Please note that the Conference is on a SUNDAY this year!
The programme focusses upon birding in Pembrokeshire, and our speakers include many leading Pembrokeshire birders
A Pembrokeshire DiaryBrian Southern
Visiting GullsDave Astins
A Welsh BTO UpdateKelvin Jones (BTO)
The loss of arable habitats and their birdsClive Hurford
Aspects of SkokholmRichard and Giselle (Wardens)
Thermal Imaging of Storm PetrelsMatt Wood
The Conference starts at 10.00am, finishing around 4.45pm; Registration from 9.30 am please.
During the Buffet Lunch (included in the Conference ticket price) there will be the chance to take part in a photo ID quiz and browse stalls and displays, as well as catch up with old friends
In response to feedback after last year's conference, there will be morning and afternoon coffee/tea breaks and a longer lunch break.
The price for this excellent day is £15 (including lunch and teas/coffees)by cheque or cash, or £16 if paying by PayPal (to cover the PayPal charge). Concession price of £7.50 for under-18's or full-time students up to 25.
To book your place print off the Booking Form HERE. Acknowledgements will be sent out by email.
The Picton Centre is a single storey brick building located to the front of the County Council Buildings, and is accessed from the Freemens Way dual carriageway. There is ample parking in the County Council Office Car Park. It is only a short walk from the bus and railway stations. For a map click HERE.
It is with great sadness we report that Derek Moore passed away on October 23rd after battling a long illness against cancer.
Committed conservationist, entertaining speaker at our annual conferences, enthusiastic bird man and boon companion in the field, he will be sorely missed. Deepest feelings must go to Beryl at this traumatic time.
Thank you for your interest in my long-term study of guillemots on Skomer Island, Wales. And thank you to everyone that has contributed so far!
In the 1930s there were around 100,000 pairs of guillemots on Skomer’s cliffs, but by the early 1970s this had fallen to just just 2000 pairs. Since then number have increased and there are now around 25,000 pairs. The population on Skomer is one of just a handful of UK guillemot populations that is doing reasonably well at present.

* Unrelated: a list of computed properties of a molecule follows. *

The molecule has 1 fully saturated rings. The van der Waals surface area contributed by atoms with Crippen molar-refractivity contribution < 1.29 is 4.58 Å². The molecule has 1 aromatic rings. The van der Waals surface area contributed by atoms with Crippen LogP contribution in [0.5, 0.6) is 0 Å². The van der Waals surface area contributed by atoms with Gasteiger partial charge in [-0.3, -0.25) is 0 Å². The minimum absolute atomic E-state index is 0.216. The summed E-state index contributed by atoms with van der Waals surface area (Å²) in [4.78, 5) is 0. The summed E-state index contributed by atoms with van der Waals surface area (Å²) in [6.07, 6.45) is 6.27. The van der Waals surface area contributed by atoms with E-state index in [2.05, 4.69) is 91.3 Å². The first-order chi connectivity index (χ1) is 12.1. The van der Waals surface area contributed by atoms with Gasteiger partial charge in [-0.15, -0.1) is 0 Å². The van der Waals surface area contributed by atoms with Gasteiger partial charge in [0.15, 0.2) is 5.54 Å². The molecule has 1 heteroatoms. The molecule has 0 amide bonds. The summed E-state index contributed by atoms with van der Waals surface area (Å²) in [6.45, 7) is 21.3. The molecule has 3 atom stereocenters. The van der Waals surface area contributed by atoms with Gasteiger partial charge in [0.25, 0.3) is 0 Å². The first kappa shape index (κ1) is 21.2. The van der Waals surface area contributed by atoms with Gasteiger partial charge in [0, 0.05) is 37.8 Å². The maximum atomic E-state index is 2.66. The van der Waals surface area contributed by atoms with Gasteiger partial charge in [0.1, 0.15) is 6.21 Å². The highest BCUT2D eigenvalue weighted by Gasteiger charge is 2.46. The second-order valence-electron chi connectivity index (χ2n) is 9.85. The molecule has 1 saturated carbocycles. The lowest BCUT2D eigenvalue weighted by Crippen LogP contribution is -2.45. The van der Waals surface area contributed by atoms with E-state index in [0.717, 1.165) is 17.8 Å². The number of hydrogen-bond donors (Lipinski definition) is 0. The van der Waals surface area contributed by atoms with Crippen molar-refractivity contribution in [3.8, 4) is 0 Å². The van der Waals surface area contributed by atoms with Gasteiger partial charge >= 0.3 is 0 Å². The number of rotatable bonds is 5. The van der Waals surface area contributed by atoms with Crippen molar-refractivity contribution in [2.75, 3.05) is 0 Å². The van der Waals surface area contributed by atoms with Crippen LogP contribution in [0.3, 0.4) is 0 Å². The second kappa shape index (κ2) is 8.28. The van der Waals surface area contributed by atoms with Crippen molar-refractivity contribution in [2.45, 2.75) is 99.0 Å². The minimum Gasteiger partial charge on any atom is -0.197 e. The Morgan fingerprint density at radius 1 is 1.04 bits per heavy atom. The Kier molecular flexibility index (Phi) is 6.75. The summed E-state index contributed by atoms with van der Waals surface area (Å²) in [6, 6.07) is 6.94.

But there’s no room for complacency. The massive ‘seabird wreck’ of February 2014, which was the result of persistent storms killed at least 40,000 seabirds, many of which were guillemots and many of which were from Skomer. Our long term study, in which we have monitored the survival and breeding success of Skomer’s guillemots, puts us in a unique position to understand the consequences of this wreck. Ironically, ‘wreck’ coincided with the decision to terminate funding for the study.
The guillemot study started in 1972 and for the last 20 years was funded by the Countryside Council for Wales (CCW). In 2013 CCW became part of Natural Resources Wales, and the funding for the guillemot study stopped.
As the quality of our seas continue to decline as a result of climate change and over-fishing, it seems crazy to terminate a study that could help preserve one of our most important seabird species. This project needs £12,000 a year to continue. With your help we can carry on collecting the information that is so essential for understanding the health of this sea bird population, the state of the marine environment, and for recognising the effects of climate change and oil pollution on the ecosystem.